Corvallis-based installation artist Clay Lohmann presents his room-sized fabric installation Camo Cubes. Lohmann has worked in a variety of media and disciplines. Since 2008, he has used cloth as a means of inquiry into issues of gender expectations and the marginalization of handicraft. Camo Cubes is constructed from enormous, modular panels that play on the popular “Tumbling Blocks” or “Baby Blocks” quilt pattern. Also known as the “Necker Cube” (named for early nineteenth-century Swiss crystallographer and geographer Louis Albert Necker), the rhomboid form that comprises this design is a familiar optical illusion and has been used by artists as early as ancient Rome. For this project, Lohmann used several variations of camouflage—a militarized, traditionally masculine print. The large scale of this work further complicates its definition: is it art to be viewed or a space to be visited? Camo Cubes’ architectonic presence invites discussion about the overlaps between craft, design, and engineering. The exhibition was organized by Danielle Knapp, McCosh Associate Curator.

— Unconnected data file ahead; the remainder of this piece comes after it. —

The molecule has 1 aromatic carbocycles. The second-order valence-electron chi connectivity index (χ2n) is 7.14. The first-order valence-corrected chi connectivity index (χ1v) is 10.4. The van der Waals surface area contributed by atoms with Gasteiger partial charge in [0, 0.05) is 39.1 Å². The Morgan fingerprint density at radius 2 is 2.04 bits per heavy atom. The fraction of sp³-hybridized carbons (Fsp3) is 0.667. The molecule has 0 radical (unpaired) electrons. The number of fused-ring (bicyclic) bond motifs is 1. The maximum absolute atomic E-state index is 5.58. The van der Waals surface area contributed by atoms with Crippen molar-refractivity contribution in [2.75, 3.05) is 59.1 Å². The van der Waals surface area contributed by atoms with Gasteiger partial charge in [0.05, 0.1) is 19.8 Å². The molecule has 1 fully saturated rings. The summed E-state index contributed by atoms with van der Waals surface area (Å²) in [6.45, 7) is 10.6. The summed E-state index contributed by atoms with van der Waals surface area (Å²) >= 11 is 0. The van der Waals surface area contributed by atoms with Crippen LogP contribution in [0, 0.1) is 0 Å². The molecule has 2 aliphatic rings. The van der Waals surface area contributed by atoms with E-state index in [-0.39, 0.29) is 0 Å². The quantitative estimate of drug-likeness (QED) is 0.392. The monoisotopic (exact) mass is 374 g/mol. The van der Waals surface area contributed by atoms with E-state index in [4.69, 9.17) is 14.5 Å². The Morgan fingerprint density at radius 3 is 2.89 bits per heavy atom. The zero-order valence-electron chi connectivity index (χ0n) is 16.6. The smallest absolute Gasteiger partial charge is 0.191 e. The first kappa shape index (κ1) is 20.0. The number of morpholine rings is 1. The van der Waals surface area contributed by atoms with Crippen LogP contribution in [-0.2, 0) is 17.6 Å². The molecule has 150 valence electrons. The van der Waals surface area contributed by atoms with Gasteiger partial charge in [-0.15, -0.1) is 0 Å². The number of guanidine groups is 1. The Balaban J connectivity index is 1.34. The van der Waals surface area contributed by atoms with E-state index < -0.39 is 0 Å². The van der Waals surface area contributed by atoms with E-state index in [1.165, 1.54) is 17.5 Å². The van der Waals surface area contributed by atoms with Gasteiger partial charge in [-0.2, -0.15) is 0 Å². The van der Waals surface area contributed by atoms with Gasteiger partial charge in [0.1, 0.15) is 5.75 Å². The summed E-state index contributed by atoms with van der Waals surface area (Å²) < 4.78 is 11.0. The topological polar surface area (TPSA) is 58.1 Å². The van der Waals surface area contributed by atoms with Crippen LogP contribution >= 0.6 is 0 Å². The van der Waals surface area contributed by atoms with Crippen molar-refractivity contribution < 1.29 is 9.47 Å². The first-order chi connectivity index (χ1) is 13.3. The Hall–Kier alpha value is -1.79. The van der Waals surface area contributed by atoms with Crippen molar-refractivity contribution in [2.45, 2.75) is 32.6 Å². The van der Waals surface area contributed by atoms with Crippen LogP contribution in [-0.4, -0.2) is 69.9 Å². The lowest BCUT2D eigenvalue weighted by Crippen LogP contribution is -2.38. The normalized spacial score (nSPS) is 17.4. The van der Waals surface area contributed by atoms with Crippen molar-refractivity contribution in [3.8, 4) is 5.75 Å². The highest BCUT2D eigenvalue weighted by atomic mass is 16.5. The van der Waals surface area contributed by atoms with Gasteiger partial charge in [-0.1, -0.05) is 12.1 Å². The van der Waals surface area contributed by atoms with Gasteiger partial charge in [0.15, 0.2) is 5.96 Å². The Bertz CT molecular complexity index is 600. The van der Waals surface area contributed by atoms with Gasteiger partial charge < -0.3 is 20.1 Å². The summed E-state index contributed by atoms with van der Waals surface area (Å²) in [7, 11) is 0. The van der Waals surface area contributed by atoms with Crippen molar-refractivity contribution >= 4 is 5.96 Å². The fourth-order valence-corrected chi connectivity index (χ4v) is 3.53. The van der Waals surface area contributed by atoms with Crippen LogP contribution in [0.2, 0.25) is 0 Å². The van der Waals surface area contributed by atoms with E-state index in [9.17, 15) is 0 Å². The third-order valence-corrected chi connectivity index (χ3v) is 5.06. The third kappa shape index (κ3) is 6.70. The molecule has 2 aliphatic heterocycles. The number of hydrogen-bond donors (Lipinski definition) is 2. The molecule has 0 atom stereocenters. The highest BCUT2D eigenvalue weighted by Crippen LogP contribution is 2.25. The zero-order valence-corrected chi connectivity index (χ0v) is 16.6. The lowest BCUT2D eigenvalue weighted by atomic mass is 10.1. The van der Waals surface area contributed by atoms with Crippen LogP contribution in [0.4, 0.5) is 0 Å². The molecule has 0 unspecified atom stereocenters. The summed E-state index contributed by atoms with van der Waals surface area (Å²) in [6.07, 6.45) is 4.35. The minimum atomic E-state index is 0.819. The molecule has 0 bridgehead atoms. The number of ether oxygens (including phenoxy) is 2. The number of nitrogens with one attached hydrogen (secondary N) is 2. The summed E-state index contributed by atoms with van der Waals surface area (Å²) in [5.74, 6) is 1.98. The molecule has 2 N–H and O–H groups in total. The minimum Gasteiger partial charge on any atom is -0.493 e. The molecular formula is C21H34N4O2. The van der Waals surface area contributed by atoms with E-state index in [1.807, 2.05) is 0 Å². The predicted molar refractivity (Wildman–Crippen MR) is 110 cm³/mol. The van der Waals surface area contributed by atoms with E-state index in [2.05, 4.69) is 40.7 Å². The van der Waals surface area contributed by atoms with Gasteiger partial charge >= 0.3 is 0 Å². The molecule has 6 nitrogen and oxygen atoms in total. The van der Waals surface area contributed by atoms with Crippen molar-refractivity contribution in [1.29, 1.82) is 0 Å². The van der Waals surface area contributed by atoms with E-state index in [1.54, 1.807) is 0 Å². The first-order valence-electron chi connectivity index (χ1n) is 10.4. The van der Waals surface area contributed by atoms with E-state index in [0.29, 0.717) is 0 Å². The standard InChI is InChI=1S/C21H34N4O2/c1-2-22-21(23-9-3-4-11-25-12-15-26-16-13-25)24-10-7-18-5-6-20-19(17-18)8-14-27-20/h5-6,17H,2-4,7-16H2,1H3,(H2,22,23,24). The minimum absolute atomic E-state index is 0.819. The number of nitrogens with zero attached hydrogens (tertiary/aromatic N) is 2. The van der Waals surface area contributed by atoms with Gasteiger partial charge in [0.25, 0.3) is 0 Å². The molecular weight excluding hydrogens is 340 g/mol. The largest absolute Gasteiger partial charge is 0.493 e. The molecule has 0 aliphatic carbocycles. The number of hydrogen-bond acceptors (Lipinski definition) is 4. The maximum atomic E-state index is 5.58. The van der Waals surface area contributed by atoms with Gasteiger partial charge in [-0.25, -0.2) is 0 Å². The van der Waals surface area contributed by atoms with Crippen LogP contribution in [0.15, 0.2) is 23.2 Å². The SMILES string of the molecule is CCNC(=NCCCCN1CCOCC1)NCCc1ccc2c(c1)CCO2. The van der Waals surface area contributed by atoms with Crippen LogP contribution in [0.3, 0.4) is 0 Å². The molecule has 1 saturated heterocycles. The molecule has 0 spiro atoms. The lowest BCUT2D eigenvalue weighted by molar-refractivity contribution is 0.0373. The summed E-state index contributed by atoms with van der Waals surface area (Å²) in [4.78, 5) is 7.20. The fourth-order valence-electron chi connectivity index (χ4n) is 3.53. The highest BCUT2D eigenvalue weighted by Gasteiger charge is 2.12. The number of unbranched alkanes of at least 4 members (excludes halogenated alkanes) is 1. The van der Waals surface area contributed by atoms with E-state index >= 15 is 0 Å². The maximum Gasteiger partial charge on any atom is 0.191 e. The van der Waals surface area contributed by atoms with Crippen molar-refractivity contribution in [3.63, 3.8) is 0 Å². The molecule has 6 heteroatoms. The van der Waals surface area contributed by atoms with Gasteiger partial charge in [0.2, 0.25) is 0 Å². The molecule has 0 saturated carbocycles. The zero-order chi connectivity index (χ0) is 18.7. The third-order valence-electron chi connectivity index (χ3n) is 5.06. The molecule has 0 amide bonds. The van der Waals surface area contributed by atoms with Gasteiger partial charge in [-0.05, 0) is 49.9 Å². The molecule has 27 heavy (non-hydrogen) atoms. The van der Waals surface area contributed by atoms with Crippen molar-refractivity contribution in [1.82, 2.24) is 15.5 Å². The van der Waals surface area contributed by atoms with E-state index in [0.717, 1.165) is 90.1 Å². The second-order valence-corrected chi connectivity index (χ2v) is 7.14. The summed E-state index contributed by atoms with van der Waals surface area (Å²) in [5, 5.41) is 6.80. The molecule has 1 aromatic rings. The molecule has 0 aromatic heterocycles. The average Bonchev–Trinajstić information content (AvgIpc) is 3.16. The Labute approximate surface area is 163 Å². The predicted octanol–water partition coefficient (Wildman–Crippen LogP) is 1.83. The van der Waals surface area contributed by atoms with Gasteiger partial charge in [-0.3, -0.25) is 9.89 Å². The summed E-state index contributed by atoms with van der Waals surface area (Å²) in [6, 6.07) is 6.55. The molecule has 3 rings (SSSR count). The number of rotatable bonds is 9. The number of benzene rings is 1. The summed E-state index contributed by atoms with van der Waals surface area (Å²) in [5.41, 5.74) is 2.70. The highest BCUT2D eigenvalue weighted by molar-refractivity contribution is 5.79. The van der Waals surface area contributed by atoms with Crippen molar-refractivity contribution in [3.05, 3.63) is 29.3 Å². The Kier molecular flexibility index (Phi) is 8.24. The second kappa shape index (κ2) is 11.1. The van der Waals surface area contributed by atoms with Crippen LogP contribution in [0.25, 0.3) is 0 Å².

Credit: Exhibition overview from museum website